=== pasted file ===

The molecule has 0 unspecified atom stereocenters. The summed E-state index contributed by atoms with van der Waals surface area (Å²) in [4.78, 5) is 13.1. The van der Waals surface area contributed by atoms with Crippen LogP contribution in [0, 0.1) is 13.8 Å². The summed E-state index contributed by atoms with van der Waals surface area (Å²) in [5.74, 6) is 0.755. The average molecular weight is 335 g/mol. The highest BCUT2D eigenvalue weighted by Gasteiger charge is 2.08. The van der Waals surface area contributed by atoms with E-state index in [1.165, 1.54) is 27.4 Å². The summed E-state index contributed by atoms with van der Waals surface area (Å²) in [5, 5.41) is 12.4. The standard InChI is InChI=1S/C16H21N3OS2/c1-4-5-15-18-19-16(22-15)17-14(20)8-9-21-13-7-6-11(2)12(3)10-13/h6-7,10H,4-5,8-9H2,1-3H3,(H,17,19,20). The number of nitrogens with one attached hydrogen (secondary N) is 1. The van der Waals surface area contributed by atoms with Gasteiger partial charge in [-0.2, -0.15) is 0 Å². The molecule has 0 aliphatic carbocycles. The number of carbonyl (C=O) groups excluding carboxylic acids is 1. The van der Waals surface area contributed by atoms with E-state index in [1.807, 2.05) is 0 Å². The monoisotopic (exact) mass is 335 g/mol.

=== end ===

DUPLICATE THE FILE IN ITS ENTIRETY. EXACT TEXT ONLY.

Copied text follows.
The molecule has 0 unspecified atom stereocenters. The summed E-state index contributed by atoms with van der Waals surface area (Å²) in [4.78, 5) is 13.1. The van der Waals surface area contributed by atoms with Crippen LogP contribution in [0, 0.1) is 13.8 Å². The summed E-state index contributed by atoms with van der Waals surface area (Å²) in [5.74, 6) is 0.755. The average molecular weight is 335 g/mol. The highest BCUT2D eigenvalue weighted by Gasteiger charge is 2.08. The van der Waals surface area contributed by atoms with E-state index in [1.165, 1.54) is 27.4 Å². The summed E-state index contributed by atoms with van der Waals surface area (Å²) in [5, 5.41) is 12.4. The standard InChI is InChI=1S/C16H21N3OS2/c1-4-5-15-18-19-16(22-15)17-14(20)8-9-21-13-7-6-11(2)12(3)10-13/h6-7,10H,4-5,8-9H2,1-3H3,(H,17,19,20). The number of nitrogens with one attached hydrogen (secondary N) is 1. The van der Waals surface area contributed by atoms with Gasteiger partial charge in [-0.2, -0.15) is 0 Å². The molecule has 0 aliphatic carbocycles. The number of carbonyl (C=O) groups excluding carboxylic acids is 1. The van der Waals surface area contributed by atoms with E-state index in [1.807, 2.05) is 0 Å². The monoisotopic (exact) mass is 335 g/mol.